Breakfast with Brennan: Gaelic Football goes on trial

OpinionBy John Brennan
Mark Lynch, Derry, left, and Stephen Cluxton, Dublin, shake hands before it all kicked off
Mark Lynch, Derry, left, and Stephen Cluxton, Dublin, shake hands before it all kicked off

You suspect that the High Command of the GAA will not be able to enjoy the weekend's sport as well as the rest of us.

We've the Masters golf ongoing, the Grand National to enjoy tomorrow and there are some cracking soccer matches coming up over the next few days, not least the Manchester derby on Sunday and a Madrid derby in the Champions' League on Tuesday.

But what may come between the GAA lads and their sleep is the fear of what will unfold in Croke Park on Sunday for the National Football League semi-finals.

The opener sees Donegal, who have brought defensive Gaelic Football to its height over the last four years, take on Cork who have been funnelling men back at every chance so far in 2015.

And then we have Dublin, who are not going as gung-ho as in 2013 or 2014, facing Monaghan who have been trimmed by the Dubs the last two times they played them, including just last Sunday.

How do you think Monaghan are going to play? There's every likelihood that they will 'park the bus' in Croker on Sunday afternoon.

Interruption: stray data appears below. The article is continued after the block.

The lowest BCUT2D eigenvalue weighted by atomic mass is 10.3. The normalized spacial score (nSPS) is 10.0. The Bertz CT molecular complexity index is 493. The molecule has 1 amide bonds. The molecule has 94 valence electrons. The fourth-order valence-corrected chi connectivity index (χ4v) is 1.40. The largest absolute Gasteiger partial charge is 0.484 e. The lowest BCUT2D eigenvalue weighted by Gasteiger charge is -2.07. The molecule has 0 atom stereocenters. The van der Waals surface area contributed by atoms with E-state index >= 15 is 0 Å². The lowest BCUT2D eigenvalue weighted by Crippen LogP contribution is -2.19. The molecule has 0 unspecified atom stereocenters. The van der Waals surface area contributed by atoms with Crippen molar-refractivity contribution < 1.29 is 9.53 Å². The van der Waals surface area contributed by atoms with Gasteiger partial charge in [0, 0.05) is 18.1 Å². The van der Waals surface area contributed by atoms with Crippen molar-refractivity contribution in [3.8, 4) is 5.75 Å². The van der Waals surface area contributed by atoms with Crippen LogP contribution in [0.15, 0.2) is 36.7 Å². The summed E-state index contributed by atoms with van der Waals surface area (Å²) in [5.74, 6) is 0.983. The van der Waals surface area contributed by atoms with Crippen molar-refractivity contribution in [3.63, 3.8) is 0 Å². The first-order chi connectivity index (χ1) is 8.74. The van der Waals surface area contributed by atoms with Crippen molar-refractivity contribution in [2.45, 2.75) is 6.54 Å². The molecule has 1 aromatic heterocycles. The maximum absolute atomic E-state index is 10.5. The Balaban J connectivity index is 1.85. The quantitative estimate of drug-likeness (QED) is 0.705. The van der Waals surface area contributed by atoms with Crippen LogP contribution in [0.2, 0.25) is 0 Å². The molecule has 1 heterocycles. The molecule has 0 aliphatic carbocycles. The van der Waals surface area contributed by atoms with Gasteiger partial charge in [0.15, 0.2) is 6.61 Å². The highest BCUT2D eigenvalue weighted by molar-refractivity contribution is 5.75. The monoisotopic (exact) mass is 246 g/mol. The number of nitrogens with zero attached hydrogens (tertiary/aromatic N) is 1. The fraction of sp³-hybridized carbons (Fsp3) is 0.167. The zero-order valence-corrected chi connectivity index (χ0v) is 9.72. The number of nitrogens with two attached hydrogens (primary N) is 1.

Given that there are no other big GAA games of note on Sunday, if we get two games that end with scorelines of 0-9 to 0-7, they will gather huge publicity and the whole 'Gaelic Football is dead' debate will spark into life again - just when it had gone away for a while.

If it happens, maybe there will be a little bit of extra focus on the managers who are clearly ordering these tactics. In the last two weeks, there were a couple of smashing Under-21 Finals in Leinster and Connacht in which football was played as it should be and in which 4-22 and 6-24 were scored in the games respectively, even though both matches were only of 60 minutes duration.

Those managers told their players to go out and play football. What are the senior bosses doing?